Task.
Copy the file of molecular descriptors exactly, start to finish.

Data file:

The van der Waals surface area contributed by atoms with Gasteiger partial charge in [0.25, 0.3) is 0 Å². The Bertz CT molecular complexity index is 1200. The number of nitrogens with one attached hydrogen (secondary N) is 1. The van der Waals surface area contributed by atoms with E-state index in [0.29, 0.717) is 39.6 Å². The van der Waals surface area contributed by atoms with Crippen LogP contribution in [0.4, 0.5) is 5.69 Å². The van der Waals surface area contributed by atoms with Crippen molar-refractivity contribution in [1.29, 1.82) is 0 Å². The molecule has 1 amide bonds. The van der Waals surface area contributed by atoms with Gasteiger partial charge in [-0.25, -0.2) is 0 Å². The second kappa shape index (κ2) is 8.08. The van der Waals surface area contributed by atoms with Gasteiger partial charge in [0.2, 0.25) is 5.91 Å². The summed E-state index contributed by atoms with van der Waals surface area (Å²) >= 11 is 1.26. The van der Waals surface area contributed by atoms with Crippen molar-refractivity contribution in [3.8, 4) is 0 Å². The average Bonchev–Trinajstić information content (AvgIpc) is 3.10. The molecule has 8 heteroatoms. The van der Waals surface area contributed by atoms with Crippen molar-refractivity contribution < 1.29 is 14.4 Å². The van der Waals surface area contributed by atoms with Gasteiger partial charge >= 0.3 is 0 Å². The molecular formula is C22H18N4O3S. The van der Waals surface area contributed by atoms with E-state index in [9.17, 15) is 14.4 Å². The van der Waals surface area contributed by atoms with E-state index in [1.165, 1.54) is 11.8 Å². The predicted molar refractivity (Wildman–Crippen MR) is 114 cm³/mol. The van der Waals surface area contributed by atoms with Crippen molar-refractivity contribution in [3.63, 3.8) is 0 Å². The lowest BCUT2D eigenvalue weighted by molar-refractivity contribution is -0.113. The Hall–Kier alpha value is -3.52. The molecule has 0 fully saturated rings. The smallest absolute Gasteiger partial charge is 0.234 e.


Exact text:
The van der Waals surface area contributed by atoms with Gasteiger partial charge in [0.25, 0.3) is 0 Å². The Bertz CT molecular complexity index is 1200. The number of nitrogens with one attached hydrogen (secondary N) is 1. The van der Waals surface area contributed by atoms with E-state index in [0.29, 0.717) is 39.6 Å². The van der Waals surface area contributed by atoms with Crippen LogP contribution in [0.4, 0.5) is 5.69 Å². The van der Waals surface area contributed by atoms with Crippen molar-refractivity contribution in [1.29, 1.82) is 0 Å². The molecule has 1 amide bonds. The van der Waals surface area contributed by atoms with Gasteiger partial charge in [-0.25, -0.2) is 0 Å². The second kappa shape index (κ2) is 8.08. The van der Waals surface area contributed by atoms with Gasteiger partial charge in [0.2, 0.25) is 5.91 Å². The summed E-state index contributed by atoms with van der Waals surface area (Å²) >= 11 is 1.26. The van der Waals surface area contributed by atoms with Crippen molar-refractivity contribution in [3.8, 4) is 0 Å². The average Bonchev–Trinajstić information content (AvgIpc) is 3.10. The molecule has 8 heteroatoms. The van der Waals surface area contributed by atoms with Crippen molar-refractivity contribution < 1.29 is 14.4 Å². The van der Waals surface area contributed by atoms with Gasteiger partial charge >= 0.3 is 0 Å². The molecular formula is C22H18N4O3S. The van der Waals surface area contributed by atoms with E-state index in [9.17, 15) is 14.4 Å². The van der Waals surface area contributed by atoms with E-state index in [1.165, 1.54) is 11.8 Å². The predicted molar refractivity (Wildman–Crippen MR) is 114 cm³/mol. The van der Waals surface area contributed by atoms with Crippen molar-refractivity contribution in [3.63, 3.8) is 0 Å². The lowest BCUT2D eigenvalue weighted by molar-refractivity contribution is -0.113. The Hall–Kier alpha value is -3.52. The molecule has 0 fully saturated rings. The smallest absolute Gasteiger partial charge is 0.234 e.